Using different scents to attract or repel insects

March 31, 2014
Turnip rape with pollinating bumblebee and caterpillar. Credit: UZH

Flowering plants attract pollinating insects with scent from their flowers and bright colours. If they have become infested with herbivores like caterpillars, they attract beneficial insects like parasitic wasps with the help of scent signals from their leaves. The wasps then lay their eggs in the caterpillars and kill the parasites. Floral and foliar scents can, however, mutually reduce their attractiveness. That's why flowering plants face a dilemma: should they use their resources to attract pollinating insects and, by extension, for reproduction or should they invest in defence against herbivores? A Swiss-Italian research team headed by Florian Schiestl from the University of Zurich has now demonstrated that plants are able to adjust their scent bouquet to their needs at any given time and, in this way, to attract partner or useful insects in a more targeted manner.

The scientists examined the reactions of turnip rape – an edible flowering plant closely related to rape – after its infestation with herbivores. The researchers demonstrate that the infested plants markedly reduce their floral scent so as to attract parasitic wasps with scent signals from their leaves. "Decreasing the floral scent makes the plant less attractive to the insects which pollinate it. At the same time, it is then more attractive for the parasitic wasps", is how Florian Schiestl explains this mechanism. After infestation with and attracting wasps, the plants produce more flowers to compensate for their reduced attractiveness and to attract . "Floral scents are thus part of a complex trade-off with other scents that likewise attract ", says Schiestl.

The results illustrate important ecological interactions when a plant attracts partner insects. Schiestl is of the opinion that the new findings may be relevant for the organic cultivation of useful plants. "One could try to optimise the attraction of with less fragrant varieties and the attraction of pollinators with more fragrant ones."

Explore further: Insects use plant like a telephone

Related Stories

Insects use plant like a telephone

April 23, 2008

Dutch ecologist Roxina Soler and her colleagues have discovered that subterranean and aboveground herbivorous insects can communicate with each other by using plants as telephones. Subterranean insects issue chemical warning ...

Plants mimic scent of pollinating beetles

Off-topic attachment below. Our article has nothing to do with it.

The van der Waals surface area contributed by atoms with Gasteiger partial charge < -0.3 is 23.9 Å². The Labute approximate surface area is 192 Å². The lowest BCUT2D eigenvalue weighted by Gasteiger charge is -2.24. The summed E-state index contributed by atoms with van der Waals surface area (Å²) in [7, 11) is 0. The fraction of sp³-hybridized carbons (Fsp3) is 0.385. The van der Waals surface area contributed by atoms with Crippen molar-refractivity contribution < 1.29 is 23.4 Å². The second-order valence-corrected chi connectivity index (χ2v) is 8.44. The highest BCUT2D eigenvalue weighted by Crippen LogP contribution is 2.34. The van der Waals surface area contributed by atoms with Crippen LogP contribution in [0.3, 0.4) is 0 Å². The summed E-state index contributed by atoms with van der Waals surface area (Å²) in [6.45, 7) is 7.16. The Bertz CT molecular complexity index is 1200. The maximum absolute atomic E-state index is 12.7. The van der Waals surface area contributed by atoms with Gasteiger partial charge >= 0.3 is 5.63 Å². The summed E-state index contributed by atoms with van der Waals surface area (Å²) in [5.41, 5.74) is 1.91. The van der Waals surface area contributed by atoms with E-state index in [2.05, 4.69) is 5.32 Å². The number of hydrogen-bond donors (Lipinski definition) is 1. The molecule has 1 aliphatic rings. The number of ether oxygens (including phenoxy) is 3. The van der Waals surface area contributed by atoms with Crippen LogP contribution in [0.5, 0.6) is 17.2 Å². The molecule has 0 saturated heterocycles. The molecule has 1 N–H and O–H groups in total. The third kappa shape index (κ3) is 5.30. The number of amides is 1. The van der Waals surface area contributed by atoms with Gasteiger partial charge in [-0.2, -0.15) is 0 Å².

April 3, 2012

The color and scent of flowers and their perception by pollinator insects are believed to have evolved in the course of mutual adaptation. However, an evolutionary biologist from the University of Zurich has now proved that ...

Plants cry for help when an attack can be expected

September 7, 2012

Eggs of insect pests deposited on plants trigger the production of scents by plants that affect different plant community members probably helping the plant to get rid of the pest before it becomes harmful.

Caterpillars attracted to plant SOS

July 1, 2013

Plants that emit an airborne distress signal in response to herbivory may actually attract more enemies, according to a new study published in the open-access journal Frontiers in Plant Science .

More to biological diversity than meets the eye

March 13, 2014

Most of us already imagine the tropics as a place of diversity—a lush region of the globe teeming with a wide variety of exotic plants and animals. But for researchers Andrew Forbes and Marty Condon, there's even more diversity ...

Nectar: A sweet reward from plants to attract pollinators

March 16, 2014

Evolution is based on diversity, and sexual reproduction is key to creating a diverse population that secures competitiveness in nature. Plants had to solve a problem: they needed to find ways to spread their genetic material. ...

Recommended for you

Male seahorse and human pregnancies remarkably alike

September 1, 2015

Their pregnancies are carried by the males but, when it comes to breeding, seahorses have more in common with humans than previously thought, new research from the University of Sydney reveals.

Parasitized bees are self-medicating in the wild, study finds

September 1, 2015

Bumblebees infected with a common intestinal parasite are drawn to flowers whose nectar and pollen have a medicinal effect, a Dartmouth-led study shows. The findings suggest that plant chemistry could help combat the decline ...

0 comments

Please sign in to add a comment. Registration is free, and takes less than a minute. Read more

Click here to reset your password.
Sign in to get notified via email when new comments are made.